The student media organization of California State University Northridge

Daily Sundial

The student media organization of California State University Northridge

Daily Sundial

The student media organization of California State University Northridge

Daily Sundial

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The Girls Who Code club met together in Sierra Hall, on Friday, Sept. 15, in Northridge, Calif. Club members played around with a program to create a virtual game.
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Students form a crowd for DJ Mal-Ski on Friday, Sept. 8, 2023 in Northridge, Calif.
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The University Student Union hosted “Matador Nights” on Sept. 8 from 7 p.m. to midnight. The event...

Image courtesy of Adobe Stock by FiledIMAGE.
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Luis Silva, Reporter • September 19, 2023

There is no longer a significant competitive gap in the sport of women’s soccer. There is a brighter...

The line for concert merchandise on the second night of The Eras Tour in Paradise, Nev., on Saturday, March 25, 2023.
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Miley Alfaro, Sports Reporter • September 18, 2023

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Within the Oaxacan town of Asuncion Nochixtlan, we find my mother’s birthplace, Buena Vista. Photo taken July 29, 2023.
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A student holds up a sign during a rally outside of the CSU Board of Trustees meeting in Long Beach, Calif., on Sept. 12, 2023.
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Trisha Anas, Editor in Chief • September 15, 2023

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Oscar nominees respond to lack of diversity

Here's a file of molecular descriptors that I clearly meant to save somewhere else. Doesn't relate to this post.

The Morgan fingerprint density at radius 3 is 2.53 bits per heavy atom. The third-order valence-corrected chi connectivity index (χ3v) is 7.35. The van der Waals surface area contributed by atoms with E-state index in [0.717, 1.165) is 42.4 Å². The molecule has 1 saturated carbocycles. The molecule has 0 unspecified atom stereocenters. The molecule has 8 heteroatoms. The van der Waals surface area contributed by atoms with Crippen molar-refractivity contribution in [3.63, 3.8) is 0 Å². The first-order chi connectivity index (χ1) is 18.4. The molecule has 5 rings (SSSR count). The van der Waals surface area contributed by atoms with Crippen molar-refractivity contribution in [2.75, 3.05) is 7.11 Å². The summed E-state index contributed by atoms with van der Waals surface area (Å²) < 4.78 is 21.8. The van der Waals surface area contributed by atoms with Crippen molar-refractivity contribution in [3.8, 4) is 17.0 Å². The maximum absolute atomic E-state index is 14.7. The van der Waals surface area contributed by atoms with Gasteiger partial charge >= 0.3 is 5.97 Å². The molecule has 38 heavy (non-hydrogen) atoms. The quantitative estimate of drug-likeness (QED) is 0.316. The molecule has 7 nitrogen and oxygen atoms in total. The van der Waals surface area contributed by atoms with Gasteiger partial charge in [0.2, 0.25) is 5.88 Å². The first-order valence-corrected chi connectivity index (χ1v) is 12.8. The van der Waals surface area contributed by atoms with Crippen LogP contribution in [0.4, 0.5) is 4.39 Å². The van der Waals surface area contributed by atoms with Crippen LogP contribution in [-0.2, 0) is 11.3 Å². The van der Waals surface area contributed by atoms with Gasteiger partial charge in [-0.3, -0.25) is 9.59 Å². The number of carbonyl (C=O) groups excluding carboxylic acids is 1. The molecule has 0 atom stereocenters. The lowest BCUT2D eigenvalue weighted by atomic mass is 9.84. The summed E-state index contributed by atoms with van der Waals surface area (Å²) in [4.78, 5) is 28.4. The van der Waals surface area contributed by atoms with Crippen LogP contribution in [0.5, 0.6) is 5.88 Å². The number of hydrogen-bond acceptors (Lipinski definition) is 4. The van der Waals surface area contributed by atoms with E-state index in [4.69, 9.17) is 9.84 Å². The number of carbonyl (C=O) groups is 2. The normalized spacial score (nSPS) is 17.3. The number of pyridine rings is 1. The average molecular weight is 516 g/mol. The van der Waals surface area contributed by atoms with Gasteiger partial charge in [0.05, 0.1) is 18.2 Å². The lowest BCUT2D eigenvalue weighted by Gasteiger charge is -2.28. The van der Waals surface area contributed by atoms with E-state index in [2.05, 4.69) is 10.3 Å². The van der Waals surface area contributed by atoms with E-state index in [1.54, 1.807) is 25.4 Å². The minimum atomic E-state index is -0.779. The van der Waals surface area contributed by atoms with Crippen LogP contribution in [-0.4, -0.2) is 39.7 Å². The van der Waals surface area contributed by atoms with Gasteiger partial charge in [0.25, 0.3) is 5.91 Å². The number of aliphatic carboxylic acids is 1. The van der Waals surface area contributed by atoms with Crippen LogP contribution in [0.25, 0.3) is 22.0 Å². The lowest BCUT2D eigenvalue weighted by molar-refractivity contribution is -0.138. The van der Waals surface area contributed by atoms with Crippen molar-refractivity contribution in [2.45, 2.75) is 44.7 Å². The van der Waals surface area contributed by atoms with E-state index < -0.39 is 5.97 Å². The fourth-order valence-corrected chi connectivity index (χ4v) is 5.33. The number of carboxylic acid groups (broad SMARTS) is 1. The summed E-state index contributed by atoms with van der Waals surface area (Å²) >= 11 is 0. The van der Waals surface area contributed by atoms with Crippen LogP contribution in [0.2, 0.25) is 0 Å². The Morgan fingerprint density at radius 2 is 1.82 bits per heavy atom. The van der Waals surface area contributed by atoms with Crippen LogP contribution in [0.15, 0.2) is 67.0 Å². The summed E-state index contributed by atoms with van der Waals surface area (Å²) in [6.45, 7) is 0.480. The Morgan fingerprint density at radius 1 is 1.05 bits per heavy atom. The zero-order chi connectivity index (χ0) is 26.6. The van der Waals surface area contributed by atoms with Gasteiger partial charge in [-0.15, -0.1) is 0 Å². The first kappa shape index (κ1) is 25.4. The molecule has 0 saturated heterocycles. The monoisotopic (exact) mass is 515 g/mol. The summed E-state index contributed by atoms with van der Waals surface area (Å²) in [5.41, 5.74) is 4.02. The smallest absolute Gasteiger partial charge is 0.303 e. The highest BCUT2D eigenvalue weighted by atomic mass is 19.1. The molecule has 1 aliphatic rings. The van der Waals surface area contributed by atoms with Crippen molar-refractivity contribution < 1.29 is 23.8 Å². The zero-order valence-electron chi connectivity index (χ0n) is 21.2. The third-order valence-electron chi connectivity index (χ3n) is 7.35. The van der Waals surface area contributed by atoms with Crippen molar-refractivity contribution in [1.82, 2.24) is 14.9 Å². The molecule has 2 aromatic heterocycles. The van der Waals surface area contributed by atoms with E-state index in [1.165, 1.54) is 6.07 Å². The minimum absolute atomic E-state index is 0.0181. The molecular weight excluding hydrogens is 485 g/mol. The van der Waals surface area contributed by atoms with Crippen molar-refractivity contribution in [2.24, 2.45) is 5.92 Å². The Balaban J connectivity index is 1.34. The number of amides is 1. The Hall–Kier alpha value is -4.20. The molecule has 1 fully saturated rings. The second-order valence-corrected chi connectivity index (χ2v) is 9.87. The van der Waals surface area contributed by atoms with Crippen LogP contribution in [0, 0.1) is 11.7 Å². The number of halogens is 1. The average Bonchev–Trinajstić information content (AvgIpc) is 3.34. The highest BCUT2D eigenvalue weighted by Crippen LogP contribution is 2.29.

Will and Jada Pinkett Smith are two of many celebrity endorsers of an Oscars boycott, due to lack of diversity in the nominations. (Steve Granitz/WireImages/Getty Images)

The 88th annual Oscars are on the horizon and the Academy is under high scrutiny leading up to the event by the #OscarsSoWhite controversy.

For the second year in a row, there were no people of color nominated in any of the major categories and it has sprung a resistance among fellow actors who have boycotted the event publicly.

The likes of Will and Jada Pinkett Smith, and Spike Lee will not be in attendance after finding out the lack of diversity in the nominations. On Monday, Sylvester Stallone said he was willing to boycott this year’s Academy Awards if his “Creed” director Ryan Coogler thought it was a good idea.

Coogler and Stallone’s “Creed co-star, Michael B. Jordan, also didn’t receive nominations. Others include Smith, for his work in “Concussion and Idris Elba for “Beasts of No Nation.”

The Academy has responded to the controversy by making new voting rules after an emergency meeting was held just a week after the nominations. These changes were implemented in an effort to make the voting more inclusive and in their press release, the organization announced its goal to double the number of women and “diverse members” by 2020.

The biggest change is a new rule stating that new members will be eligible to vote for nominees for a period of 10 years. The eligibility will be renewed as long as they have been active in movies during that time. If a member has not been active in movies in the past decade, he or she will transition to emeritus status and will no longer be eligible to vote for nominees.

The second change is on increasing the diversity of the Academy itself. According to a study done in 2012, 94 percent of its members are white. Cheryl Boone Isaacs, a public relations executive for the Academy, is planning to introduce a global campaign to identify and recruit qualified new members who represent greater diversity.

Although overshadowed by controversy, there is an outstanding list of nominees going up for best picture including: “The Revenant,” “Mad Max,” “The Big Short,” “Bridge of Spies,” “Brooklyn,” “The Room,” “Spotlight,” and “The Martian.”

Leanardo DiCaprio is the front runner for Best Actor in a Leading Role and this might finally be the year he takes home the gold. His biggest competitors are Michael Fassbender for his role in “Jobs” and Matt Damon in “The Martian.”

The most notable actresses nominated in the leading role category are Jennifer Lawrence in “Joy” and Cate Blanchett for her performance in “Carol.”


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